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Honestly, I’d had one of the best days of my life—the golden-tinged type you remember fondly many years later. It was probably around 10 pm, the sky still solstice-bright, as I coasted into my campsite, blissfully sweat-crusted and dehydrated. I’d managed to sneak in a weeknight bike ride up Glacier National Park’s Going-To-The-Sun Road to Logan Pass just before it opened to cars for the season. Taking my time, I had dilly-dallied at each pullout that beckoned, snapping photos with an Instax camera and inhaling deep alpine breaths. And the first thing I pulled out of my trunk when I got down, along with the campstove, was a cold beer. A cold non-alcoholic beer.

Twenty-something me would have scoffed as I glugged those crisp, semi-cold gulps (from Athletic Brewing Co., in case you’re wondering). What’s the point, if it doesn’t have alcohol? Even as I type the headline to this story, it sits a little funny. But by the time my potatoes browned in the skillet, I was crushing the empty can and rummaging in the cooler for another. Almost-40-year-old me was floating in an endorphin-filled pool of wellbeing, and it felt good knowing the hoppy beverages quenching my thirst wouldn’t sabotage my sleep that night or hammer me with a hangover.

Writing this, I’m aware of the masses who find the very premise of non-alcoholic beer absurd—my younger self included. To those folks I say, To each their own. I will happily clink cans with you at the trailhead or takeout. And you still might see me with an, ahem, real beer occasionally, too. But the thing is, I’m not my younger self anymore, and a few things have changed since I last shared sips from a flask at the top of a mountain bike ride. Namely my age.

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Unless you’re Benjamin Button, or 21 years old, you probably know what I mean. Big days in the mountains, late nights, and dehydration all seem to hit a bit harder than they used to—and the idea of feeling good, feeling rested and clear-minded, has never seemed so appealing. Perhaps because it feels more fleeting than it used to. Enter: non-alcoholic beer.

If you’re struggling to “get” the appeal of a buzzless beer, it might help to think of it less as a beer substitute and more like another option akin to fizzy water. When I handed a cold bottle of Lagunitas IPNA—ha—to a friend recently, he took a few sips and summed it up: “Not bad. But also, you know, not real beer.”

Right. If you’re really, truly looking for beer, it might not fly for you. Fair enough. But if, like me, you’ve been slamming more La Croix lately than Sierra Nevada, it’s lovely to have a non-fruity adult-flavored option. I see it as one more tasty addition to the lineup of refreshing drinks I can crack after a long run, ride or float—or even while wrapping up a workday during a heatwave—without getting drowsy. Bonus points for actually being hydrating instead of a diuretic.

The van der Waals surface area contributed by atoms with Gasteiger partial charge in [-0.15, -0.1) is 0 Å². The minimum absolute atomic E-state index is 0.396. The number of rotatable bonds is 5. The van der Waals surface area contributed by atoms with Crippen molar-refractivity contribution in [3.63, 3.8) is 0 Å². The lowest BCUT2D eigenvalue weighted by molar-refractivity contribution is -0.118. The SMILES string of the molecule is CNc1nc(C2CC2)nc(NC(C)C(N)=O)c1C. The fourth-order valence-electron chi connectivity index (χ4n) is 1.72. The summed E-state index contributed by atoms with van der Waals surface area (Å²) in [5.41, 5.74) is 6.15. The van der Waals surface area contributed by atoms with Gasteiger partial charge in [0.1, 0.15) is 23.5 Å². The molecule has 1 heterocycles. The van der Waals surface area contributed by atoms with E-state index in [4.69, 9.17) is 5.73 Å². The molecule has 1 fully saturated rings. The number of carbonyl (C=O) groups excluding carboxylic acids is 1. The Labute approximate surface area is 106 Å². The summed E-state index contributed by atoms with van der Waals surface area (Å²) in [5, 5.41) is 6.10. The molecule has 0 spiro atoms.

The choice whether to imbibe or not is deeply personal, and I certainly bring my own baggage to the human-beer relationship. From what I can tell, I’m not alone. Even before the pandemic added stress and isolation to the mix for everyone, conversations were already bubbling in the outdoor world about how enmeshed inebriation is in our culture.

For some, I imagine a nonalcoholic beer might help bridge the gap between a drink they should maybe be avoiding and the awkwardness of standing around empty handed at the barbecue or at the trailhead. In my own household, it turns out that as the light drinker in the family, I’m the one who loves having them in the fridge alongside the fizzy water. My husband—who’s 18 years sober—tried one sip, shrugged, and decided they were not for him.

Obviously this is no crusade to convert beer drinkers out there. It is simply a word in praise of a small recently discovered joy. That night in Glacier, scarfing down a late dinner as darkness finally fell, having those two cold beers to celebrate just felt right, alcohol or not. And, you know, waking up to the cacophony of hermit thrushes whistling at 5 am the next day with no headache wasn’t so bad either.

Our round-up of good non-alcoholic beer options

Athletic Brewing has a solid and expanding lineup. Their All Out Stout is one of very few non-alcoholic stouts out there. That’s one to check out for sure.

Clausthaler Dry-Hopped is another great choice. It’s a bit darker than most n/a beers, with a lot more toasted malts that masks the unusual tea-like flavor most n/a beers have.

Brewdog, out of Scotland, has been at the top of the craft brewing game for years now. They have a FANTASTIC lineup of n/a beers, and if you can get them in your area, check them out. Not cheap, but on par with standard craft beer prices.

Photo: Will Stewart/Unsplash


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